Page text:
For years, I’ve gotten emails from retired teachers who accuse me of making things up about CalSTRS being in poor shape financially. Why? Because the newsletters from the nation’s second-largest pension fund pretend all is well — and because the Sacramento media basically went along with this crock for years. Now the head of CalSTRS finally admits that disaster looms, with 30 years of pain the result. It’s time for Sacramento journalists who covered CalSTRS back in 2006 to make like Otter and admit the following to their California readers: “You f—-ed up. You trusted us.”
It was in the spring of that year that the Legislature and the Schwarzenegger administration had a showdown over CalSTRS, played out in a fight over Arnold’s nomination of reformer David Crane to the CalSTRS board. It culminated in an early June vote of the Senate Rules Committee to kill Crane’s nomination. Senate President Don Perata, Sen. Debra Bowen and Sen. Gil. Cedillo weren’t coy about why, according to the L.A. Times:
The three Democrats on the five-member Senate panel agreed that Crane seemed too concerned about the burden of pension shortfalls on taxpayers.
GIven that CalSTRS finances were in bad shape — even then, at the height of the housing and Wall Street bubble — this of course prompted the Times and the Sac Bee and the S.F. Chronicle to denounce the Senate. This of course led to thoughtful analysis pieces about how the Legislature was being foolhardy and reckless in blocking a new era of honesty about teacher pensions.
Well, no. Nexis shows I was the only print journo in California to lambaste the Senate’s actions.
Who took Crane’s place? Surprise, surprise. A teacher.
The next year, the CalSTRS board offered up its plan to shore up its finances. The Sac Bee story detailing the plan gave the numbers but no context — i.e. that the plan amounted to waterboarding taxpayers while protecting teachers. My account from 2007:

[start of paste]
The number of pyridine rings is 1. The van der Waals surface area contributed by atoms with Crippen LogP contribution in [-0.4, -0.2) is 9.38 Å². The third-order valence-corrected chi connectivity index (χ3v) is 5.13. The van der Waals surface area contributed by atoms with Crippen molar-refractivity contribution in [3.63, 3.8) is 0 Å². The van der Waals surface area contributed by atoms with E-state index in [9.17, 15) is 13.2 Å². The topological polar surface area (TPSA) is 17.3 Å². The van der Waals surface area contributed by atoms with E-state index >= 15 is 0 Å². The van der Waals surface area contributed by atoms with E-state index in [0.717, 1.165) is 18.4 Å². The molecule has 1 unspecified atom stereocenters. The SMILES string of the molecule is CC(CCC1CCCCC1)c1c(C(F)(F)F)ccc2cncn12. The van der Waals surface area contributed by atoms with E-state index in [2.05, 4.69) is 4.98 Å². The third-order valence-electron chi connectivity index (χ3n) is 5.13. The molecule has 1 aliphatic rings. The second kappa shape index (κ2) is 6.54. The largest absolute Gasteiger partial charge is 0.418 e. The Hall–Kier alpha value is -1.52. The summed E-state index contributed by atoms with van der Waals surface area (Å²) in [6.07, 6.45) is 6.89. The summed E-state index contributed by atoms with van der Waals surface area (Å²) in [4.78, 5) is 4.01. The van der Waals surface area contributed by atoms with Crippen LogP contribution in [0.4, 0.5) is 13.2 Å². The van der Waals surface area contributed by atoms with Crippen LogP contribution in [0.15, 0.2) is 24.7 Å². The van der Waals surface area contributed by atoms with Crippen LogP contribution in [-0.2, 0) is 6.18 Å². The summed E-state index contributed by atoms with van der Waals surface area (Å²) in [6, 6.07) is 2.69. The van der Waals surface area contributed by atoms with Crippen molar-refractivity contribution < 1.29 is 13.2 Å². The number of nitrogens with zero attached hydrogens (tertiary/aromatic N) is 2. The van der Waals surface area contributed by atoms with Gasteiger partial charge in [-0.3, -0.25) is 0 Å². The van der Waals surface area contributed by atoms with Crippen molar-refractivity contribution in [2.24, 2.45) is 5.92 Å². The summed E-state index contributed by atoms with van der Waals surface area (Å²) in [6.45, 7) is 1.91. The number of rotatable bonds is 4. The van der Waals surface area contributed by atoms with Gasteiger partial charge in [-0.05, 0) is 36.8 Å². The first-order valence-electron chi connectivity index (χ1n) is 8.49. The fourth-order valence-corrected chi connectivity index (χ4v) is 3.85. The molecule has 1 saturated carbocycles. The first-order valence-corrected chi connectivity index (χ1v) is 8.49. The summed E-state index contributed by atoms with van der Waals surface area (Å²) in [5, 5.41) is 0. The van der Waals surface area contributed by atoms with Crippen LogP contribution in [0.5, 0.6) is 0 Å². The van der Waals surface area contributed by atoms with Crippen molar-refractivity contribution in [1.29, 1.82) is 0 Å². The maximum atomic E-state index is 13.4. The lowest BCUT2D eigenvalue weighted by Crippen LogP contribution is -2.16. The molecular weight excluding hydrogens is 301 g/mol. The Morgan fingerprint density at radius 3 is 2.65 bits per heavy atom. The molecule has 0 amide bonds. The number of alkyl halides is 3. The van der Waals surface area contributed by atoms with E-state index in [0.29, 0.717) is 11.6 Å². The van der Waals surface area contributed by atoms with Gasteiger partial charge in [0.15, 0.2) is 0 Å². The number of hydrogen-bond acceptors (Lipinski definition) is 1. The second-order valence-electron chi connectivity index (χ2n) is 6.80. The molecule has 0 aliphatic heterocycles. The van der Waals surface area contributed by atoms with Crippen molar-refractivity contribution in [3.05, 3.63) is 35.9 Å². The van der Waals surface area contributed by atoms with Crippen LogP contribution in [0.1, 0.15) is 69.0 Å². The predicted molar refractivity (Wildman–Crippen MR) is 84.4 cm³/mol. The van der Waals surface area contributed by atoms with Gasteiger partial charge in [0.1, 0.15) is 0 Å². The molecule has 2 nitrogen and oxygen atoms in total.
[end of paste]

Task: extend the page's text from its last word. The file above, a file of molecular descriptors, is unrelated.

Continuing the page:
Under the present pension funding system, school districts pay 8.25 percent of payroll toward long-term obligations, teachers and administrators give 8 percent of their paychecks and the state contributes an amount equal to about 2 percent of the payroll of CalSTRS-covered employees.
The Bee story noted that the CalSTRS board wants to change the formula by increasing employees’ contribution to 8.5 percent and gradually upping the state’s contribution to a max of 3.25 percent and gradually increasing school districts’ contributions to a max of 13 percent.
Those numbers may not jump out at you. But when you frame the CalSTRS board proposal in terms of how much more it wants each of the three pension funding sources to pay on a percentage basis, the numbers jump off the page.
To cover the long-term CalSTRS funding gap, its board says:
Teacher/administrator contributions should increase by 6.25 percent.
State general fund contributions should increase by up to 62.5 percent.
School district contributions should increase by up to 62.5 percent.
Nice ratio there, huh? Taxpayers should increase their contributions by exactly 10 times as much as employees.
The net effect: The CalSTRS board wants California taxpayers to go from footing 56 percent of the total pension tab to 66 percent, at a cost to those taxpayers of billions and billions and billions over the years.
Did any other California journo break down this assault on taxpayers? Well, no.
Now, four years later, the state media are reporting on CalSTRS woes with more honesty. But that honesty doesn’t include that part about their own failings to either detect or disclose the “pension tsunami” for years and years before it began to reach shore.
The tsunami metaphor is so apt because it conveys that we’ve known this was coming for a long time. But if the great majority of the California media knew this was coming, you’d never know it from their coverage, dating back to the ridiculous events of June 2006, when the Times, the Bee and almost every paper in the state thought it no big deal that that the state Senate would keep someone off the CalSTRS board because he “seemed too concerned about the burden of pension shortfalls on taxpayers.”